Tuesday, May 13, 2014

Some Features on the Nugget/Navajo Sandstone, San Rafael Swell, Utah

A dinosaur track in the top of the Jurassic Nugget Sandstone (also called the Navajo Sandstone) on the San Rafael Swell, Utah. This was located in the bottom of a wash and has since been covered or eroded away. The middle toe must have been loaded with mud as the dinosaur stepped into this spot.

An interesting structure on the same surface as the dino print above. I thought this might be a burrow of some type, but my friend and colleague, Dr. Steven Hasiotis, who is an expert in trace fossils was unconvinced. We decided it must be some kind of fluid "pebble dike" like structure, where the solid sandstone was broken up and then redeposited as water or other fluids moved through the rock.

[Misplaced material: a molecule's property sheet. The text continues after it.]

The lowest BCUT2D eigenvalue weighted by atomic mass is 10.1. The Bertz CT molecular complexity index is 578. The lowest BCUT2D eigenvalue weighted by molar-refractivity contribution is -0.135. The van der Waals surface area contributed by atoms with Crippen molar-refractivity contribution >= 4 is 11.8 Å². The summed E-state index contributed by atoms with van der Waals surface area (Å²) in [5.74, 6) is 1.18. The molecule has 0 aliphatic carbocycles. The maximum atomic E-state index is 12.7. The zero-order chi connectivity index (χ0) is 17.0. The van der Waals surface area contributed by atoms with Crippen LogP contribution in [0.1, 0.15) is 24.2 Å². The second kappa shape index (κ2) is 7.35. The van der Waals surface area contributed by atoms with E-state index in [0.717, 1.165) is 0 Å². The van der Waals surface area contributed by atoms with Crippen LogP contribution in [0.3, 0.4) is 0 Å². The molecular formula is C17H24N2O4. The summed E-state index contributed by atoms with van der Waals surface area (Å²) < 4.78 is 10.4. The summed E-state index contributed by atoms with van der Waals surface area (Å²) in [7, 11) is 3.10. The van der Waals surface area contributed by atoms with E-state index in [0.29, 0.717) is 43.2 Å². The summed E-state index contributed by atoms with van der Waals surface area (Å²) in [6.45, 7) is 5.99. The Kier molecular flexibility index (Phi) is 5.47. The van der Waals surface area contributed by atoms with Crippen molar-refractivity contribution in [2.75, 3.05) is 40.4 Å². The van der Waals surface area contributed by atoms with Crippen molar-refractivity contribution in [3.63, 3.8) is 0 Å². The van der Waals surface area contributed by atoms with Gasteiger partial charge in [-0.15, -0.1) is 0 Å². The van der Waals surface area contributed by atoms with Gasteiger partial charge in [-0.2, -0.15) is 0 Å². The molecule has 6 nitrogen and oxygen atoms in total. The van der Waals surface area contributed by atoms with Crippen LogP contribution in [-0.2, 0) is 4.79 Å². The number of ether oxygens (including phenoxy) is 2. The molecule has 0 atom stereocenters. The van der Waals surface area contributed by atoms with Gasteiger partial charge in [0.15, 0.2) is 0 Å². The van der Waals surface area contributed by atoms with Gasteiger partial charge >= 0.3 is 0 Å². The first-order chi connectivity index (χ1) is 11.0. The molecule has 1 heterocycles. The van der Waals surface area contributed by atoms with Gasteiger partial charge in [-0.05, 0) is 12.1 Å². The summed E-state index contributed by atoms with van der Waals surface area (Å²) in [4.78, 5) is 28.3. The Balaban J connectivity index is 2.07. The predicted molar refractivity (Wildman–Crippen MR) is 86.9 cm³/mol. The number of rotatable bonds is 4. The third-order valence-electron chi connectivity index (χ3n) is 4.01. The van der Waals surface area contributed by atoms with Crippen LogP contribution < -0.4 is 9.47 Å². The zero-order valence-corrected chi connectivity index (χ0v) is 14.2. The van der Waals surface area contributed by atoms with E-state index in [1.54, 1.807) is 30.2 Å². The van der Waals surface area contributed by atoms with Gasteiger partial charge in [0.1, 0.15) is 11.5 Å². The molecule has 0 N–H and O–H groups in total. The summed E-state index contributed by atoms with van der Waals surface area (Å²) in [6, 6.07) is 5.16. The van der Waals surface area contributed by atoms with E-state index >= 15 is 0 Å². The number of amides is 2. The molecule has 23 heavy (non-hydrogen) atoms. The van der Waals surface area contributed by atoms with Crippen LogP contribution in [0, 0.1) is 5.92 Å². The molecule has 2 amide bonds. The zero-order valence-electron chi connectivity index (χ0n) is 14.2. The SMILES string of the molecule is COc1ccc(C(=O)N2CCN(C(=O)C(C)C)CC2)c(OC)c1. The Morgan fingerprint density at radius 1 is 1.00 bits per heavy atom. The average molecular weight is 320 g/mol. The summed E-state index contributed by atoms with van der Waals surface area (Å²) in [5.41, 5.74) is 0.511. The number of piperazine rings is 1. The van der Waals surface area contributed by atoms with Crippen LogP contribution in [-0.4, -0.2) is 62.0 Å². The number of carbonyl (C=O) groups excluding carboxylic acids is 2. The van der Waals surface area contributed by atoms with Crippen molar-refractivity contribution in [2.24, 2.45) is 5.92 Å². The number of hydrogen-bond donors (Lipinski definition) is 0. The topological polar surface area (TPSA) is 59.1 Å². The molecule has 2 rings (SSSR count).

Also found on the Nugget Sandstone on the San Rafael Swell, this picture shows the individual avalanche deposits of sand that tumbled down the dune face before this became a rock.

Here is another view of this dune in the Nugget Sandstone. You can see the surface with the avalanche deposits in the foreground and in the background a lower face of the dune that is covered with ripples.

In one spot on this petrified dune, there were these small circle-like structures (see piece of chalk for scale). I am not sure what caused them.

Just below the dunes shown above, the sandstone is ribbed with giant polygonal cracks filled with sandstone that is slightly more resistant to erosion. My colleague, Ron Blakey at Univ. of Northern Arizona has published several papers on these structures.

One of the most interesting features to me found on a couple of the dune faces were these  triangular and rectangular structures. They represent salt or gypsum that crystallized in the sand and, after leaving an impression, dissolved away.

Another probable dinosaur undertrack on the top of the Nugget.

Along the edge of the wash, a series of these possible dino tracks seem to form a trackway.

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